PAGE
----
2.11: Boolean Data Type
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A Boolean data type has one of two possible values (usually denoted true and false), intended to represent the two truth values of logic and Boolean algebra. It is named after George Boole, who first defined an algebraic system of logic in the mid 19th century. The Boolean data type is primarily associated with conditional statements, which allow different actions by changing control flow depending on whether a programmer-specified Boolean condition evaluates to true or false.
The Boolean data type is also known as the logical data type and represents the concepts of true and false. The name “Boolean” comes from the mathematician George Boole; who in 1854 published: An Investigation of the Laws of Thought. Boolean algebra is the area of mathematics that deals with the logical representation of true and false using the numbers 0 and 1. The importance of the Boolean data type within programming is that it is used to control programming structures (if then else, while loops, etc.) that allow us to implement “choice” into our algorithms.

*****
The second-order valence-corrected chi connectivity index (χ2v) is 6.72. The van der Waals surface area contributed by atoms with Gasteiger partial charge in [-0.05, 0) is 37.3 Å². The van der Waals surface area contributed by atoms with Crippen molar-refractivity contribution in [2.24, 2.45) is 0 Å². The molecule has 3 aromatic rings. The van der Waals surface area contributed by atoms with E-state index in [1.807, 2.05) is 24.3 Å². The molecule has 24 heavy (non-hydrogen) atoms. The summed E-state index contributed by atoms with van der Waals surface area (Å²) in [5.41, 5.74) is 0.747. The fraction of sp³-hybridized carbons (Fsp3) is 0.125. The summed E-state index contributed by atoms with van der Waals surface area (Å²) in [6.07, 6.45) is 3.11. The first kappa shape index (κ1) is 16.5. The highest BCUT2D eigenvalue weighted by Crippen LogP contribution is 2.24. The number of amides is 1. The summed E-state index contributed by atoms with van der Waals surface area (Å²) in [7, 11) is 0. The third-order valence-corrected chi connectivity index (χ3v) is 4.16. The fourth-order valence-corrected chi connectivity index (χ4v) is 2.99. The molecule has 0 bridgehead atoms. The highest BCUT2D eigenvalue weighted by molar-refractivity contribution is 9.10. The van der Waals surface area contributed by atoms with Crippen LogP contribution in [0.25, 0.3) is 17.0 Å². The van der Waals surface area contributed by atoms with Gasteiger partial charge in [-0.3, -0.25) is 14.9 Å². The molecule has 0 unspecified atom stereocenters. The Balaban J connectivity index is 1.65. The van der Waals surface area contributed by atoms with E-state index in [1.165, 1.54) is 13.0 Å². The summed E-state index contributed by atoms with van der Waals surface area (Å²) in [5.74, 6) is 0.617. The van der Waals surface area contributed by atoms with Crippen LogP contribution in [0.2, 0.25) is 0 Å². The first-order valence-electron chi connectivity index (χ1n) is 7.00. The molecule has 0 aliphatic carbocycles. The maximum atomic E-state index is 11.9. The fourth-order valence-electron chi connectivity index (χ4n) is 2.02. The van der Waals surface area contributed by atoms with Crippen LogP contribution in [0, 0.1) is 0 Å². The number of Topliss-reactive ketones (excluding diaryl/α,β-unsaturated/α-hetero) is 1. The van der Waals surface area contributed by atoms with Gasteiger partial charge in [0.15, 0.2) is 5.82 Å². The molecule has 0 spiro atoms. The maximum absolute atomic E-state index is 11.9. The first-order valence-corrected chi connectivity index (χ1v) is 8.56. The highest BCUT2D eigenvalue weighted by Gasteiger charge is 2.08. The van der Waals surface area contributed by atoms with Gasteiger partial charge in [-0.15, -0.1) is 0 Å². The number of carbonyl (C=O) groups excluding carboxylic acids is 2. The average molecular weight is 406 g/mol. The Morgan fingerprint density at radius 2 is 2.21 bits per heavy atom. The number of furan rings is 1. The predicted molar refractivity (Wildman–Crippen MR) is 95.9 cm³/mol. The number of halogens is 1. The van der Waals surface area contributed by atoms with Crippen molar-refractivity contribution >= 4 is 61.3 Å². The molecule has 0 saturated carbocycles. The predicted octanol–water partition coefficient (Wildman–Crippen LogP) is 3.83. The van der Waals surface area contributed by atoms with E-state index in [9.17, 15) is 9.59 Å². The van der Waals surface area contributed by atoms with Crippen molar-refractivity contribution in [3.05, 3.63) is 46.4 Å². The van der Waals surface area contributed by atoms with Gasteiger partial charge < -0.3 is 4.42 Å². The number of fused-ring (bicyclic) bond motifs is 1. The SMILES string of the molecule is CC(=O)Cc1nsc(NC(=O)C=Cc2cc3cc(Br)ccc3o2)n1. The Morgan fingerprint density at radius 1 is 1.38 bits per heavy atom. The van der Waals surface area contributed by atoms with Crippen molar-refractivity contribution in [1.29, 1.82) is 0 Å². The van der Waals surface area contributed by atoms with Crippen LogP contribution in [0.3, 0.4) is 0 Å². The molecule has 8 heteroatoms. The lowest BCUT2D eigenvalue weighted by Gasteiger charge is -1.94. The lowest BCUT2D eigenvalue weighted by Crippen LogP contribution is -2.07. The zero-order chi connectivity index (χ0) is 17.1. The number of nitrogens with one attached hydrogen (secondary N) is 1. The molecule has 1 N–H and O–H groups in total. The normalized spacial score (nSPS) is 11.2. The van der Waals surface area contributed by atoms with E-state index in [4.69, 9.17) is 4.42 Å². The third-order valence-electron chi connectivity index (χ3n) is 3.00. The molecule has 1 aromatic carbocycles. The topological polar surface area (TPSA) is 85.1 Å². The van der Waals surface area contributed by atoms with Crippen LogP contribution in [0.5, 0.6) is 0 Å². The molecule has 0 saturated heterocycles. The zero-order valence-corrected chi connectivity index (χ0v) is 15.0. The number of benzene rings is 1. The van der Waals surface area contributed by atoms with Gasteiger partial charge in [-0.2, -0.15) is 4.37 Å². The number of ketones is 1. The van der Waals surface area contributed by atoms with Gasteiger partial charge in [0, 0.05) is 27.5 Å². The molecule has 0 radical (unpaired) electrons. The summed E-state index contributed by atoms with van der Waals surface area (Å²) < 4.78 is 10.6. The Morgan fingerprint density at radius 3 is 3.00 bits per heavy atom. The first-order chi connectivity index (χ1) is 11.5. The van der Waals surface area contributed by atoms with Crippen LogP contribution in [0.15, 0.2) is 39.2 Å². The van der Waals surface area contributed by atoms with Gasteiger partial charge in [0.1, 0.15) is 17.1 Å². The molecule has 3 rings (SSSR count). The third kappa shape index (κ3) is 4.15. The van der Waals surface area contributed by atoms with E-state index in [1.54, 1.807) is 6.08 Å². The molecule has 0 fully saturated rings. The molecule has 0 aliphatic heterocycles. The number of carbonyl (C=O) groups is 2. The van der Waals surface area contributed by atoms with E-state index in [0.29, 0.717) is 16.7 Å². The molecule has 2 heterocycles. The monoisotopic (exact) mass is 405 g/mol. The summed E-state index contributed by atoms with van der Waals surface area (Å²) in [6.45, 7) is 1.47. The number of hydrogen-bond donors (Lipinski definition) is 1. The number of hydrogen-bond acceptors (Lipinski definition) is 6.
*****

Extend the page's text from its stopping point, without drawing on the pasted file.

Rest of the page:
The Boolean data type has the same attributes and acts or behaves similarly in all programming languages. However, while all languages recognize false as 0, some languages define true as -1 rather than 1. This is the result of storing the Boolean values as an integer and using a one’s complement representation that negates all bits rather than only the rightmost bit. To simplify processing, most programming languages recognize any non-zero value as being true.
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- A data type representing the concepts of true or false.
- one’s complement
- The value obtained by inverting all the bits in the binary representation of a number (swapping 0s for 1s and vice versa).
Wikipedia: Boolean data type